Looking for this year's Summer of Code information? Step right this way.
This page lists all the Google Summer of Code 2013 projects with confirmed mentors, and which have been approved by the SoC administrator. New suggestions can be made on the Brainstorming page. This page is locked; contact Gerv with edits.
Potential students: you may choose from the list below, but you do not have to. Feel free to submit a proposal for your own idea. However, before you do so, see the guidelines for good ideas. You can also discuss your ideas or application in the #developers channel on IRC: irc://irc.mozilla.org/#developers . Your idea will have a significantly greater chance of being chosen if you can find an existing member of the Mozilla community who is willing to evaluate or mentor it. (You should name that person in your application.)
In addition to the specifically-named projects below, we have also tagged a number of bugs in Bugzilla with the keyword student-project. However, as the idea of a "student project" is wider than just the Summer of Code, students looking through the list will need to decide whether any particular bug listed there is actually the right size and scope for Summer of Code.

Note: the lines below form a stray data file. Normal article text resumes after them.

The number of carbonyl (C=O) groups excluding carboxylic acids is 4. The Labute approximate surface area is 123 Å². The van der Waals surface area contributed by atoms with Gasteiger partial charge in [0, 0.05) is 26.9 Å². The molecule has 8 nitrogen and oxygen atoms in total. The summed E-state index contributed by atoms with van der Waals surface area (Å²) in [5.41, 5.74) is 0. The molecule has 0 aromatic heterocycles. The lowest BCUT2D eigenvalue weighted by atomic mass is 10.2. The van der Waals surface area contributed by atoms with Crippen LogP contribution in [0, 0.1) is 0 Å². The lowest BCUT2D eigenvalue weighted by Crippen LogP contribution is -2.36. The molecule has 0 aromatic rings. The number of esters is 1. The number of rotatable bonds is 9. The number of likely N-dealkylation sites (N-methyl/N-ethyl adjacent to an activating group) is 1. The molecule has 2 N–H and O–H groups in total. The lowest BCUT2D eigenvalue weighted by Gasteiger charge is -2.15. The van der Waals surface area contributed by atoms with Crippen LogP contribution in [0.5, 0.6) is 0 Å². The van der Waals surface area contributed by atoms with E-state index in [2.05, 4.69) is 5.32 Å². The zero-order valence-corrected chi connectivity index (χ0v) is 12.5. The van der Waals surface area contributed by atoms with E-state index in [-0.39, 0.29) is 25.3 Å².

You should do the following:
- Talk to the mentor. Contact details are on this page; if all you have is a nickname, get on IRC and try and contact them.
- Read the GSoC Student Guide and follow its advice.
- Read How Not To Apply For Summer Of Code and avoid doing the things listed there.
- Read our examples of good applications: 1, 2, 3.
- Apply on the GSoC site (note that we have an application template).
- It is entirely acceptable to apply for 2 or 3 projects, if more than one catches your eye; if the applications are high quality, that probably improves your chances a little. However, more than 3 seems like spam.
Note that if a project suggests it would be helpful to know XUL (Mozilla's user interface description language), you may be able to get away with learning on the job. Don't be put off from applying if the project otherwise looks right for you.